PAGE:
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  • A2 Psychology [UNIT 4: SECTION C PSYCHOLOGICAL RESEARCH AND THE SCIENTIFIC METHOD ] 1 INFERENTIAL STATISTICS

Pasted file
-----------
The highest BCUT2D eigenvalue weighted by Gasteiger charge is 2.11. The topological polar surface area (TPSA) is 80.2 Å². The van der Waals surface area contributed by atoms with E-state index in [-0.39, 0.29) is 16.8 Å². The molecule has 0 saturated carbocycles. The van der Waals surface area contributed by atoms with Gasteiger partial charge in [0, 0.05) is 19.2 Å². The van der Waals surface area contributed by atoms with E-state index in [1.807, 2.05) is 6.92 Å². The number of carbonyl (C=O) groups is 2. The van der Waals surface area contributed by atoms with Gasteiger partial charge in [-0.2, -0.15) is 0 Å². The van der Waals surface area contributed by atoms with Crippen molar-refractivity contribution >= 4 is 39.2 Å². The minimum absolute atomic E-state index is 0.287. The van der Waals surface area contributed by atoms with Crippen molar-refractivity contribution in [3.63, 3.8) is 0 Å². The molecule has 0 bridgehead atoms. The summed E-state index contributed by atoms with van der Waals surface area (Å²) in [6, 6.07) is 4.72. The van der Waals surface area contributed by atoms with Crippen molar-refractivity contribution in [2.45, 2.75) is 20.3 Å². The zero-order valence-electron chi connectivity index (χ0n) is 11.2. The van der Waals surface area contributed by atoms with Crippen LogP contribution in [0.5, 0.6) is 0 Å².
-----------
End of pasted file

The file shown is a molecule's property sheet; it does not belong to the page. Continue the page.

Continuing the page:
• A2 Psychology [UNIT 4: SECTION C PSYCHOLOGICAL RESEARCH AND THE SCIENTIFIC METHOD ] 2 Inferential Statistics The problem with descriptive statistics is that they may be too simplistic. Suppose you are interested in finding out whether there is a difference in memory between 16 year olds and 25 year olds. You make the following hypotheses: - Null Hypothesis: There will be no significant difference between the number of words correctly recalled on a memory test between 16 year olds and 25 year olds. - Alternate hypothesis: There will be a significant difference between the number of words correctly recalled on a memory test between 16 year olds and 25 year olds. You carry out an experiment to test your hypotheses, and summarise the data by finding the mean: - Mean score for 16 year olds: 49.1 - Mean score for 25 year olds: 55 This is a difference of 5.9 points. BUT…is this enough of a difference to be able to conclude that the 25 year olds’ scores were genuinely and significantly worse? Moreover, is this enough of a difference to reject the null hypothesis and accept the alternate hypothesis? Or could this result have occurred simply due to chance factors? An inferential statistics test helps us decide, by working out the probability of the difference between the two sets of scores occurring just due to chance (rather than because of any real effect). This probability (p) is expressed as a number between 0.00 and 1.00 which can be converted to a percentage. E.g. 0.00 = 0% chance, 1.00 = 100% chance. 0.50 = ……..…. 0.10 = …..……. 0.05 = ……..…. 0.01 = ………... Whenever we conduct an inferential stats test, we must select a probability value. So if I find a difference between the memory scores for 25 years and 16 year olds and I have used the p<0.5 level of significance. Then this means there is a 50% probability that the difference I found was due to chance (fluke). However, if I find a difference using the p<0.05 level of significance, then there is only a 5% probability that the difference I found was due to chance. Levels of significance In general, psychologists use the 0.05 level of significance; meaning that there is a 5% chance that the results would have occurred this way even if there was no real difference between the groups. This probability of 5% is recorded as p=0.05